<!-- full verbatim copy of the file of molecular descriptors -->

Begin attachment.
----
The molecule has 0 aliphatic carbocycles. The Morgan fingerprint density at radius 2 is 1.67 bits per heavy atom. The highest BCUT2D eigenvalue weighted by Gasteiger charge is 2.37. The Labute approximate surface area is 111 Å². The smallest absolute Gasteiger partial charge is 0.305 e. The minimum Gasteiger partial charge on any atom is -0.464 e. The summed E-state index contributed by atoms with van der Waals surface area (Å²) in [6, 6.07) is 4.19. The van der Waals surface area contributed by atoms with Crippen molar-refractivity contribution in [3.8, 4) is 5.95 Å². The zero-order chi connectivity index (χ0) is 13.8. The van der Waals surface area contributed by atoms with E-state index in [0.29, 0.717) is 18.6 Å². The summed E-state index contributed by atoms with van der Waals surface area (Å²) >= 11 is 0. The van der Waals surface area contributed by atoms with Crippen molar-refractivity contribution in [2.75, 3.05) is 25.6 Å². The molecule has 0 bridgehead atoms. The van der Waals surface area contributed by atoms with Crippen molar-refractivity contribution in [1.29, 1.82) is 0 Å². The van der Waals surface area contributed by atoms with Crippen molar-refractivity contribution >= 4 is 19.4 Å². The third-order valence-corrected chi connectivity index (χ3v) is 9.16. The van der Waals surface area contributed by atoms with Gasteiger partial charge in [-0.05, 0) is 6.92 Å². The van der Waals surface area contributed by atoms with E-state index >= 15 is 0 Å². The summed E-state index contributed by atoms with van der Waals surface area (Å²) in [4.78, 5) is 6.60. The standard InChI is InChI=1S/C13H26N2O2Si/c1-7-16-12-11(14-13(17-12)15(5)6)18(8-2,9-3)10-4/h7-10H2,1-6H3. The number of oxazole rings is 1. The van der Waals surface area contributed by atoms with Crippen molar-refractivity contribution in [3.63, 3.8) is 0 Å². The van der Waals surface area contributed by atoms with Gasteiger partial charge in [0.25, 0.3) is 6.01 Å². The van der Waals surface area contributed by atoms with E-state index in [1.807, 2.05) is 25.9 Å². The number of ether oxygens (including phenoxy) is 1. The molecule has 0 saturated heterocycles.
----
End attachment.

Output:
The molecule has 0 aliphatic carbocycles. The Morgan fingerprint density at radius 2 is 1.67 bits per heavy atom. The highest BCUT2D eigenvalue weighted by Gasteiger charge is 2.37. The Labute approximate surface area is 111 Å². The smallest absolute Gasteiger partial charge is 0.305 e. The minimum Gasteiger partial charge on any atom is -0.464 e. The summed E-state index contributed by atoms with van der Waals surface area (Å²) in [6, 6.07) is 4.19. The van der Waals surface area contributed by atoms with Crippen molar-refractivity contribution in [3.8, 4) is 5.95 Å². The zero-order chi connectivity index (χ0) is 13.8. The van der Waals surface area contributed by atoms with E-state index in [0.29, 0.717) is 18.6 Å². The summed E-state index contributed by atoms with van der Waals surface area (Å²) >= 11 is 0. The van der Waals surface area contributed by atoms with Crippen molar-refractivity contribution in [2.75, 3.05) is 25.6 Å². The molecule has 0 bridgehead atoms. The van der Waals surface area contributed by atoms with Crippen molar-refractivity contribution in [1.29, 1.82) is 0 Å². The van der Waals surface area contributed by atoms with Crippen molar-refractivity contribution >= 4 is 19.4 Å². The third-order valence-corrected chi connectivity index (χ3v) is 9.16. The van der Waals surface area contributed by atoms with Gasteiger partial charge in [-0.05, 0) is 6.92 Å². The van der Waals surface area contributed by atoms with E-state index >= 15 is 0 Å². The summed E-state index contributed by atoms with van der Waals surface area (Å²) in [4.78, 5) is 6.60. The standard InChI is InChI=1S/C13H26N2O2Si/c1-7-16-12-11(14-13(17-12)15(5)6)18(8-2,9-3)10-4/h7-10H2,1-6H3. The number of oxazole rings is 1. The van der Waals surface area contributed by atoms with Crippen molar-refractivity contribution in [3.63, 3.8) is 0 Å². The van der Waals surface area contributed by atoms with Gasteiger partial charge in [0.25, 0.3) is 6.01 Å². The van der Waals surface area contributed by atoms with E-state index in [1.807, 2.05) is 25.9 Å². The number of ether oxygens (including phenoxy) is 1. The molecule has 0 saturated heterocycles.